Compare Jer. 23:1-4. By their attitude to the blind man of chapter 9 the Pharisees, who claimed to be the spiritual guides of Israel as the people of God, has shown themselves to be ‘thieves and robbers’ (verses 1, 8), like the false prophets of the Old Testament.
- Verses 1-10. Why does Jesus call himself ‘the door of the sheep’?
What are the privileges and blessings of those who enter in?
How do the sheep recognize the true shepherd?
What does he do to them? Do you know his voice?
- What are the marks of the good shepherd?
Can you find in verses 11-18: 9a) proof that our Lord’s death was not a mere martyrdom, (b) the purpose of his life and death, and (c) An incentive to missionary work?
Cf. Rev. 7:9, 10, 15-17.
- Verse 3. ‘Listen’: i.e., listen attentively to, and so obey.
- Jesus is both ‘door’ and ‘shepherd’. Others also are under-shepherds (Acts 20:28, 29; I Pet. 5:2-4) who must themselves first enter through the ‘door’.
- What illustrations are found in these verses:
(a) of the deep impression made by the Lord Jesus upon many; and yet
(b) how their incipient faith was checked by ignorance (verses 27-29), or prejudice (verses 35, 36), or pride (verses 48-52)?
Is one of these hindering me?
- The chief priests and the Pharisees by no means saw eye to eye in most matters, but they were united against Jesus.
What action did they take at this time, and what prevented its success?
It is often said, ‘No thinking person now believes that…’ What example of this attitude can you find in this passage?
- In what way is the promise of verses 37, 38 an advance on that of 4:13, 14?
What differences does the Holy Spirit make to your life?
Cf. Acts 1:8.
V 39 – The Spirit was already present and active in the world, but the particular promise of Joel 2:28 was not fulfilled until the ascended and enthroned Christ gave the Holy Spirit on the Day of Pentecost.
See Acts 2:16-18, 33.
Chapters 7:1 – 10:21 give an account of Jesus’ visit to Jerusalem at the Feast of Tabernacles six months before his Crucifixion.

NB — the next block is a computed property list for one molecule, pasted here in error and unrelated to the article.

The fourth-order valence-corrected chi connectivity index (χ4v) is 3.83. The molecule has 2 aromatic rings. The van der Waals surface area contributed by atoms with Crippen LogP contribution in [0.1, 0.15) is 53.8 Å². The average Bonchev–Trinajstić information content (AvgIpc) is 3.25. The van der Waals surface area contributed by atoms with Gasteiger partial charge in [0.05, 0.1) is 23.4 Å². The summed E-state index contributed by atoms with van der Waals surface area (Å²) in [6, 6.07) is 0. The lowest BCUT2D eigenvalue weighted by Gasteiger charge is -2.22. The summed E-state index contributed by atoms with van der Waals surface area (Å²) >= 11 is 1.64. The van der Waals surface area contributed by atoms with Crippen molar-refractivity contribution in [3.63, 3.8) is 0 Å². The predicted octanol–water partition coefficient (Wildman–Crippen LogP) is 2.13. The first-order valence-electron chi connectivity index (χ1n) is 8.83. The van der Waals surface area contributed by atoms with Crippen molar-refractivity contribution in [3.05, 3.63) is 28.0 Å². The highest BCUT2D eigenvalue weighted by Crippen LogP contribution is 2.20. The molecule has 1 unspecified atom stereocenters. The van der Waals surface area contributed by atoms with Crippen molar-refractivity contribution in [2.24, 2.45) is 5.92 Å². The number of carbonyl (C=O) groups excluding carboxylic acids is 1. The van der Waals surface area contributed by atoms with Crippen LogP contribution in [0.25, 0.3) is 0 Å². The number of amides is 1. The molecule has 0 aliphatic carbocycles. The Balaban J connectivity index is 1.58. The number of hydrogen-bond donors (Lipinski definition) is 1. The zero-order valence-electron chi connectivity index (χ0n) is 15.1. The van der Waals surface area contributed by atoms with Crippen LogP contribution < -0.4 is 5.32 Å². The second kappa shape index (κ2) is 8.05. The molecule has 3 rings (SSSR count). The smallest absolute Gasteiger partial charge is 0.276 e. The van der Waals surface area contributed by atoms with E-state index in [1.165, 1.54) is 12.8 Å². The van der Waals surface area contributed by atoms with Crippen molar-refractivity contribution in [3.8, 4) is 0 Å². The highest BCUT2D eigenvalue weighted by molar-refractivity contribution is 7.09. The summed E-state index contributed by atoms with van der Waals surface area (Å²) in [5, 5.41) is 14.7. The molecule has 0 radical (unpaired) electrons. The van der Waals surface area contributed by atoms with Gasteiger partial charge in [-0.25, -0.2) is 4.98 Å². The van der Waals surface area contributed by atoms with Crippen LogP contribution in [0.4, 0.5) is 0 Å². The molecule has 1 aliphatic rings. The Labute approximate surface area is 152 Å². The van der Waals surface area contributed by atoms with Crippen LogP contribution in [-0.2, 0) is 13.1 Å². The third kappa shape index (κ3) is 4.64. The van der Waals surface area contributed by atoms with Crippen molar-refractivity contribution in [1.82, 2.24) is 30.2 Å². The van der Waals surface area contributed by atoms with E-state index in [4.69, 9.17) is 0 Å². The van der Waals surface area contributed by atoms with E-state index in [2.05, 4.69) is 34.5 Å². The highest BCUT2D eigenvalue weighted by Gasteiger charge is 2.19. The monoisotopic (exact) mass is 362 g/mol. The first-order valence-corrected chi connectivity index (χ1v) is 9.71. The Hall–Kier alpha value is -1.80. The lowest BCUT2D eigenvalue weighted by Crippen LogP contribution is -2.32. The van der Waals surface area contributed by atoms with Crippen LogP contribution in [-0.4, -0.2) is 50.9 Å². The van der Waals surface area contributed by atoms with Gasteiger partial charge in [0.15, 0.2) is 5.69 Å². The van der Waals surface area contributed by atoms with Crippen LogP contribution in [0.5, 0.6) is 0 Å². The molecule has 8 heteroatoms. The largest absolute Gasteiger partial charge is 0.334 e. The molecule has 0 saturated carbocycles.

The story vividly portrays the various attitudes towards Jesus among different groups. These groups fall into two main classes:
one, ‘the Jews’, who include the chief priests, Pharisees, rulers and ‘the people of Jerusalem’;
and the other, ‘the people’, that is, the general multitude from all parts, who were attending the feast.
The first of these two classes was, in the main, hostile to Jesus.
Notice & answer:
- How do the words of Jesus’ brothers in verses 3-8 show that they did not understand him?
- What did Jesus mean by ‘my time’?
The world’s attitude to Jesus prevented him from showing himself to them, as other men might (verses 4, 7).
- Can you expect any different reception from the world (cf. 15:18-21)?
- Has verse 13 any reproach for you?
- Verse 17, 18. What two tests does our Lord suggest by which a man can discover whether Jesus’ teaching was true and of divine origin?
- What will it cost you to apply these tests?
- Verses 8, 10. Jesus did not lie. He meant that he was not going up to the feast just then, and at their direction.
- Verses 21-24. The law of Moses commanded circumcision on the eight day after birth (Gen 17:12; Lev 12:3), and it was the practice of the Jews to perform the rite on that day, even if it fell on the Sabbath. Jesus argued that to make a man’s whole body well on the Sabbath had even more justification than to circumcise him.